As the draegon wheeled into the sky, a memory came, as clear as if it had happened one day past, and not two millennia before. The vision assaulted him every few years, in moments when he didn’t expect it, like a vision triggered by some small detail. Perhaps today, the glint of the sunlight on the wooden stairs leading up to the porch triggered the memory.

On that day two thousand years before, he’d entered the Divine Palace and found that his brothers had killed Fedron, the sibling who’d taught him in secret to use Ichor. He’d found his ten brothers standing over Fedron’s broken and still body. They’d looked at him apologetically, and said it had to be so.

Fedron. The brother who’d loved him most.

In the subsequent years he’d found revenge against them all, until only he remained to bring the land peace.

And now, his children had broken the peace again.

He turned the draegon westward, toward the Courtyard of the Wall.


Chapter 3: Unexpected attention

The only way to free a people is to enlighten their minds, to teach them how their world could be if they understood the lies they’ve learned from the cradle. For this reason, those in power always silence those who speak the truth.

-Wester

Attending the Reverencing should have excited Teirn like it excited Wrend. Wondering at his brother’s unusual seriousness, Wrend followed Teirn up past the wagons and buildings, toward the trees that bordered the top of the courtyard. Beyond a thirty-yard expanse of open flagstone, the stone narrowed into a path that wound among pines and firs. To the right, along the back of the courtyard, other paths also led up into the canyon.

“What’s the problem?” Wrend said as they approached the trees. “What has you so worked up?”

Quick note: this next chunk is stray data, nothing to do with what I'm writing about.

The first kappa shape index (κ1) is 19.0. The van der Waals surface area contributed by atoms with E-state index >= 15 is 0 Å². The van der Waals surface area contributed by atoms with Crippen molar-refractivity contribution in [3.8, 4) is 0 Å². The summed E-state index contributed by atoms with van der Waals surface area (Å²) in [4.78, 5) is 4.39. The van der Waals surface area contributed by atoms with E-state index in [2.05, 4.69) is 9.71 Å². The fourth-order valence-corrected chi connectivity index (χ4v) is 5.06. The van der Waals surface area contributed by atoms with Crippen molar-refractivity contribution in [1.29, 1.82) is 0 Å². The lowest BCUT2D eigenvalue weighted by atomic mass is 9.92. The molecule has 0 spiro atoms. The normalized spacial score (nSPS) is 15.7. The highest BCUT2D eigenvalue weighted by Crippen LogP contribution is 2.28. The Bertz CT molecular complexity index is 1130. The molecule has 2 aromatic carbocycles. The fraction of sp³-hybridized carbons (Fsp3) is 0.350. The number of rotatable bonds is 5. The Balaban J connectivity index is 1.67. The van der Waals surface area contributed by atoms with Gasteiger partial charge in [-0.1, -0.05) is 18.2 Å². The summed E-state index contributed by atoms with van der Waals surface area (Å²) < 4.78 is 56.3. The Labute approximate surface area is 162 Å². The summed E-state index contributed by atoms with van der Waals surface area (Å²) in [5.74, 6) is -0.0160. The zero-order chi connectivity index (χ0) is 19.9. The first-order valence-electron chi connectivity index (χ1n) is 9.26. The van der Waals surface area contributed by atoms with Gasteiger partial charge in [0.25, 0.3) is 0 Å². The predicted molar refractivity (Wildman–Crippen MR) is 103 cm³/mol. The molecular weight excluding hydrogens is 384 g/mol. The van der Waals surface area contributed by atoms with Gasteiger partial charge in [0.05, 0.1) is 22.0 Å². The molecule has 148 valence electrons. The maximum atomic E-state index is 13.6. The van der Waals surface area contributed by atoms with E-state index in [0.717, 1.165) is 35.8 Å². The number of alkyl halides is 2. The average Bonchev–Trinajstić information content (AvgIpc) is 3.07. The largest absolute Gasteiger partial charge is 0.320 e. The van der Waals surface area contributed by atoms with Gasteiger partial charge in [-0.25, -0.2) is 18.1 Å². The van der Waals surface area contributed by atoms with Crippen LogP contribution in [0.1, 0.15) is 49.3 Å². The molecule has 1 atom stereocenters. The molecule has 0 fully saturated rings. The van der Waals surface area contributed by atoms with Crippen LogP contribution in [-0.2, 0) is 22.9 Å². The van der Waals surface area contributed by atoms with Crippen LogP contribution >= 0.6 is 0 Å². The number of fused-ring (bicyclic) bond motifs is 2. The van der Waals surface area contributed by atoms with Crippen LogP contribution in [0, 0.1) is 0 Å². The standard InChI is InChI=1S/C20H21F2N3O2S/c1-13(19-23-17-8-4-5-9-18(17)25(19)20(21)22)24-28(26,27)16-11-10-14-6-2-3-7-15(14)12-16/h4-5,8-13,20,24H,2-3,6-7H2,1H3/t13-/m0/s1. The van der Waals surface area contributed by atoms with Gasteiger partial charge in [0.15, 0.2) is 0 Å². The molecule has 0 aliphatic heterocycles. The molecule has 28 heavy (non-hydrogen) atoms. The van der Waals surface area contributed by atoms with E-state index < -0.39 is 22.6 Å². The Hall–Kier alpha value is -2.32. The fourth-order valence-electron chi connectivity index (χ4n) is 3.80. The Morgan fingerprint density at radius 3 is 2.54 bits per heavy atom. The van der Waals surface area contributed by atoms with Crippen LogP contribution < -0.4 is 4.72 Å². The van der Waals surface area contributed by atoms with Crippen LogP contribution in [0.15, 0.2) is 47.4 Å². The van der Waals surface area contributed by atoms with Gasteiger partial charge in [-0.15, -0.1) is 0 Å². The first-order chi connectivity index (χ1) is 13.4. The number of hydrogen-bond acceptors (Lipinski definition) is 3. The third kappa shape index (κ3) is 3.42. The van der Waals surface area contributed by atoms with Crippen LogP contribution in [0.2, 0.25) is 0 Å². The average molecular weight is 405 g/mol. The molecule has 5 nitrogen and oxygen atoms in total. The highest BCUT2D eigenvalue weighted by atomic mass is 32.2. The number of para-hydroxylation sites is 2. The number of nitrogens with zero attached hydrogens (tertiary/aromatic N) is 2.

Teirn looked back, his lips narrow and thin. “I’ve wanted to tell you for years.”

“What?” Wrend said. “Tell me.”

Teirn started to respond, but a voice called them from behind. They halted and turned.

Rashel and Calla had disappeared among the wagons, but an older demigod, a Caretaker probably in his forties, jumped down from the end of the boardwalk and approached them.

Like all male demigods older than twenty, he wore plain pants, a white button shirt, and a black vest. Golden thread decorated the shoulders of the vest and sleeves of the shirt in intertwining branches with broad leaves and heavy fruit. Wrend’s shirt bore similar embroidery, but without the fruit. At age twenty, when he passed from the status of Novitiate and became a fruitful bough in the Parable, he would earn the fruit-bearing design. He would also swap his white bracers for red ones, like those that extended halfway up this Caretaker’s forearm, covering the cuffs of the shirt.

Wrend recognized the Caretaker’s face, but didn’t know his name; most Caretakers spent so little time in the Seraglio that Wrend couldn’t hope to know any of the three hundred very well.

The Caretaker waved and called for them to wait. He moved past the last wagon and through the open space with the confidence only a Caretaker could possess. As he approached, he held out his hand in greeting, and as they met he closed his left hand around Wrend’s left bracers. Wrend returned the gesture, wondering what his brother could possibly want.

“I’m Wester,” he said. “I know that you’re Wrend and you’re Teirn. How are your studies?”

The greeting roused suspicion in Wrend. Teirn furrowed his brow and frowned.

“Has the Master taught you how to use Ichor, yet?” Wester said.

“No,” Wrend said. “We can harvest it, but not use it.”

Just talking about Ichor made Wrend focus on his discernment. As with all his senses, discernment was always there, but he didn’t recognize it unless he consciously thought about it. As he did, he saw waves emanating out from his stomach. They weren’t strong waves, since he hadn’t eaten in several hours, but he saw them clearly: green, measured, small.

However, saw wasn’t the right word, for he didn’t see the waves with his eyes. Felt also wasn’t the right word, for he didn’t feel them with his body or mind. He discerned them, and could therefore harvest them back into his body.

“Of course,” Wester said. He smiled and leaned in close. “Most of us don’t actually wait until the Master teaches us—“